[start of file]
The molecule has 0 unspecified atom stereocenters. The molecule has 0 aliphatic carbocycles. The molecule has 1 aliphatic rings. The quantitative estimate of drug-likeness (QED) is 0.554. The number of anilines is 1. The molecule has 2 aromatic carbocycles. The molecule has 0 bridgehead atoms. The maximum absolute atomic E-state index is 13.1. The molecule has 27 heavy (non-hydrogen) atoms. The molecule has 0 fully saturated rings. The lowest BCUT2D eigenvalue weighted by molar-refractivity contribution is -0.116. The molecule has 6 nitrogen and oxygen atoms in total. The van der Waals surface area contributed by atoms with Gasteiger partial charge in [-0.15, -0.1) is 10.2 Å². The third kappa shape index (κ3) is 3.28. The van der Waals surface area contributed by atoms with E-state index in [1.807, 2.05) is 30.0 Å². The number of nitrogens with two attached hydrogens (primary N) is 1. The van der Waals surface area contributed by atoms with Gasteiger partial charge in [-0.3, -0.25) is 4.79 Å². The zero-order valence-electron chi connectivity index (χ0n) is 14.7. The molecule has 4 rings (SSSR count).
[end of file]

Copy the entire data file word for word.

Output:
The molecule has 0 unspecified atom stereocenters. The molecule has 0 aliphatic carbocycles. The molecule has 1 aliphatic rings. The quantitative estimate of drug-likeness (QED) is 0.554. The number of anilines is 1. The molecule has 2 aromatic carbocycles. The molecule has 0 bridgehead atoms. The maximum absolute atomic E-state index is 13.1. The molecule has 27 heavy (non-hydrogen) atoms. The molecule has 0 fully saturated rings. The lowest BCUT2D eigenvalue weighted by molar-refractivity contribution is -0.116. The molecule has 6 nitrogen and oxygen atoms in total. The van der Waals surface area contributed by atoms with Gasteiger partial charge in [-0.15, -0.1) is 10.2 Å². The third kappa shape index (κ3) is 3.28. The van der Waals surface area contributed by atoms with E-state index in [1.807, 2.05) is 30.0 Å². The number of nitrogens with two attached hydrogens (primary N) is 1. The van der Waals surface area contributed by atoms with Gasteiger partial charge in [-0.3, -0.25) is 4.79 Å². The zero-order valence-electron chi connectivity index (χ0n) is 14.7. The molecule has 4 rings (SSSR count).